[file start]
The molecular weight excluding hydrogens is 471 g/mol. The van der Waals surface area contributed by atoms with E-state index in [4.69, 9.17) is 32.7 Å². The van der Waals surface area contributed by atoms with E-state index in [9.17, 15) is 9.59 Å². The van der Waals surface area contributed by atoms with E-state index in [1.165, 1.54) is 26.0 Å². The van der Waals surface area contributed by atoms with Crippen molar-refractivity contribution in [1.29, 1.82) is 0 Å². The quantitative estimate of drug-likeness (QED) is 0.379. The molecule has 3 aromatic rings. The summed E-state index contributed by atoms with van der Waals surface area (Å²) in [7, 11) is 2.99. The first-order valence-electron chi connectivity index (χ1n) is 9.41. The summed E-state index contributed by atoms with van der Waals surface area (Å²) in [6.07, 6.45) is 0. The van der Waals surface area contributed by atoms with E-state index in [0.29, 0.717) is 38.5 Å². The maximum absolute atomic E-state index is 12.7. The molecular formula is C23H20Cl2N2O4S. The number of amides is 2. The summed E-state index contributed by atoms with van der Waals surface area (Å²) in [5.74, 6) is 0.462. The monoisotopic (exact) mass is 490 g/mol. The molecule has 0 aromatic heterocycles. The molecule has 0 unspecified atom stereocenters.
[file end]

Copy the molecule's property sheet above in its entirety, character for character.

The molecular weight excluding hydrogens is 471 g/mol. The van der Waals surface area contributed by atoms with E-state index in [4.69, 9.17) is 32.7 Å². The van der Waals surface area contributed by atoms with E-state index in [9.17, 15) is 9.59 Å². The van der Waals surface area contributed by atoms with E-state index in [1.165, 1.54) is 26.0 Å². The van der Waals surface area contributed by atoms with Crippen molar-refractivity contribution in [1.29, 1.82) is 0 Å². The quantitative estimate of drug-likeness (QED) is 0.379. The molecule has 3 aromatic rings. The summed E-state index contributed by atoms with van der Waals surface area (Å²) in [7, 11) is 2.99. The first-order valence-electron chi connectivity index (χ1n) is 9.41. The summed E-state index contributed by atoms with van der Waals surface area (Å²) in [6.07, 6.45) is 0. The van der Waals surface area contributed by atoms with E-state index in [0.29, 0.717) is 38.5 Å². The maximum absolute atomic E-state index is 12.7. The molecular formula is C23H20Cl2N2O4S. The number of amides is 2. The summed E-state index contributed by atoms with van der Waals surface area (Å²) in [5.74, 6) is 0.462. The monoisotopic (exact) mass is 490 g/mol. The molecule has 0 aromatic heterocycles. The molecule has 0 unspecified atom stereocenters.